# Home school circuit analysis class suggestions needed

#### MrChips

Joined Oct 2, 2009
28,111
Another father who has offered to help teach is more of a software guy, I’m hoping he can teach arduino for a couple weeks.

I like the idea of using the arduino and transistor to control a light bulb. That’s a great application. Arduino has enough power for an LED, But not much more. So to get more power, let’s use a transistor!

I might need a little help putting that all together…
We are here to help. Don't be afraid to ask.

#### dl324

Joined Mar 30, 2015
15,510
so here is an NPN. If enough current flows to the base then the led turns on.
You're using the transistor as a switch. In saturation mode, we assume a beta of 10 for 2N3904. To have a 30mA LED current, you need to have at least 3mA of base current.

Many T1 and T1-3/4 LEDs will have a maximum continuous current of 20mA. You can drive them at higher currents when the duty cycle is less than 100%. Some HP LEDs from the 70's allowed peak currents of 1A.

#### rpschultz

Joined Nov 23, 2022
279
I appreciate the help!
Feels like I’m drinking from a fire hose…

#### crutschow

Joined Mar 14, 2008
31,495
So what’s the easiest type of solder for beginners? 60/40? 63/37? Flux core? Rosin core?
Make sure you always use rosin or other flux designed for electrical work, never acid flux.
Acid flux is designed for soldering two pieces of metal, such as copper tubing joints, not electrical wires.
It is corrosive to wires and leaves a conductive residue.

#### MrSoftware

Joined Oct 29, 2013
2,069
I appreciate the help!
Feels like I’m drinking from a fire hose…
Technical people tend to overcomplicate things, at the level you're teaching at keep it basic, don't let the crowd confuse you with details that don't matter at this level of design. You're a mechanical guy, so a comparable example would be teaching kids to build a bridge using popsicle sticks and glue. You might teach the basic design of a truss, "here glue the sticks like this because it's strong", but you're certainly not going to teach them how to solve all the stresses in a truss. The same thing applies here, glue some parts together and see how it works, mention the concepts but don't get lost in the itty bity details.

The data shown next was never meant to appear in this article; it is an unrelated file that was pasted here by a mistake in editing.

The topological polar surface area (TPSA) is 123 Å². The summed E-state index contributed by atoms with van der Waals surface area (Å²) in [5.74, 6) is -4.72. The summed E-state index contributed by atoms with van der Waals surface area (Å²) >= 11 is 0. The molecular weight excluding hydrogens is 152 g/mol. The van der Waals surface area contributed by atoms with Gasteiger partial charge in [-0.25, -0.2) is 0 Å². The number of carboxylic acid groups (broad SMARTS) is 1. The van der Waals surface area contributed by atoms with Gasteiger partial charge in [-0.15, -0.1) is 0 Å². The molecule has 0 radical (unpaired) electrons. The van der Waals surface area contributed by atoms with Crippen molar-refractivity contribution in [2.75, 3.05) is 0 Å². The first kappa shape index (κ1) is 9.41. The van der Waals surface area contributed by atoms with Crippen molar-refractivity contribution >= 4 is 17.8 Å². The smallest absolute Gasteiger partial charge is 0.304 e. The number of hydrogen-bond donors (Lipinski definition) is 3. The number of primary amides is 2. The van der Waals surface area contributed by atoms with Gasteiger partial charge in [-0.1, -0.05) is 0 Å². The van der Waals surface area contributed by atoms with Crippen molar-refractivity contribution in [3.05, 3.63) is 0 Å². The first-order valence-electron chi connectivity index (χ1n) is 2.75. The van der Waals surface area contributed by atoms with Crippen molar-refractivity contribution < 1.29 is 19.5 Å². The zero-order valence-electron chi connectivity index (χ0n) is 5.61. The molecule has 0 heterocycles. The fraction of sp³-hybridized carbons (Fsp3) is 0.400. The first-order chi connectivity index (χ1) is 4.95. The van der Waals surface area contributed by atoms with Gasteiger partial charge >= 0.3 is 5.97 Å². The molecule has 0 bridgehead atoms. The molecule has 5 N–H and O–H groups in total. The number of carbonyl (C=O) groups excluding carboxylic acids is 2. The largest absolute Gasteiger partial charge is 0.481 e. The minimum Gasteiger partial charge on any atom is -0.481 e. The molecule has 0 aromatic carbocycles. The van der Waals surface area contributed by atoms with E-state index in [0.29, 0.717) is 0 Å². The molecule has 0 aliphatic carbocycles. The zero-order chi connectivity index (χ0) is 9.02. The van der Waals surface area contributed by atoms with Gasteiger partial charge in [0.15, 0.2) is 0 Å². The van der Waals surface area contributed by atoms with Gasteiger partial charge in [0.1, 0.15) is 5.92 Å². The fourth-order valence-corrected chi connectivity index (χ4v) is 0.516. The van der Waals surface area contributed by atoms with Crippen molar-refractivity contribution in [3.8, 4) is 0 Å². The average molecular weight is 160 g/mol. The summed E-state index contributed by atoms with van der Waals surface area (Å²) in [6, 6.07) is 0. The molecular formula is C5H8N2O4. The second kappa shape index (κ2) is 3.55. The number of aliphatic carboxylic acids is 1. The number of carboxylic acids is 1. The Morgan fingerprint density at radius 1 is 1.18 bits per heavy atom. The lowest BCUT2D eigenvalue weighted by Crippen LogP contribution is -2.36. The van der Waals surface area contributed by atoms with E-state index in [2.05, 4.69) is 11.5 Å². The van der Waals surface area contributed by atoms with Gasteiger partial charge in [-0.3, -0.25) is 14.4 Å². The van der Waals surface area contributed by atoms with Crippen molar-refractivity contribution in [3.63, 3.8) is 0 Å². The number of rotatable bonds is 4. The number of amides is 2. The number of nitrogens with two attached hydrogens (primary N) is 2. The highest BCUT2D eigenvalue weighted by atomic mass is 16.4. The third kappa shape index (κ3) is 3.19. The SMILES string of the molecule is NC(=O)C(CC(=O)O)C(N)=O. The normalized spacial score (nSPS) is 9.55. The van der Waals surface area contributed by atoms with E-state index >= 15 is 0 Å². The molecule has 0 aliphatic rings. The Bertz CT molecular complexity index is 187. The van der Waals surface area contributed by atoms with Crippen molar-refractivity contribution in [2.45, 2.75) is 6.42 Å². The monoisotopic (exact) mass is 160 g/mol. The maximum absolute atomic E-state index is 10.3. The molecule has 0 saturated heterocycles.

#### rpschultz

Joined Nov 23, 2022
279
Yup, absolutely. With transistors, I’m just trying to understand it well enough to teach the basics in a way they understand.

I also like the idea of them learning 3 ways:
On paper
In spice (Eagle)

if they get the same answers for all 3 it should reinforce the concept. Anyway, just talking out loud.

Ultimately they’ll walk away from this class with a nice solder kit and a circuit they built and hopefully the confidence to do “the next” project on their own if they want.

#### MrChips

Joined Oct 2, 2009
28,111
A word of caution.

Inevitably, students will ask a question such as, "Why do we do ___ and not ___?"
If you truly don't know the answer don't guess. Tell them you don't know and direct them to how they can find the answer on their own. Or say, "I will find the answer and get back to you."

I have witnessed instructors trying to teach a subject that they knew little about. That is very sad state of affairs.

#### rpschultz

Joined Nov 23, 2022
279
I’m not a BSer. It’s easy for me to say, “I don’t know. Let’s look for the answer together.”

#### dl324

Joined Mar 30, 2015
15,510
With transistors, I’m just trying to understand it well enough to teach the basics in a way they understand.
I'm not sure what simulator you're using to get this result:

An LED with only transistor leakage currents isn't going to have a 1.3V drop. And there aren't many red LEDs that are going to have a forward voltage drop of 1.85V at 30mA.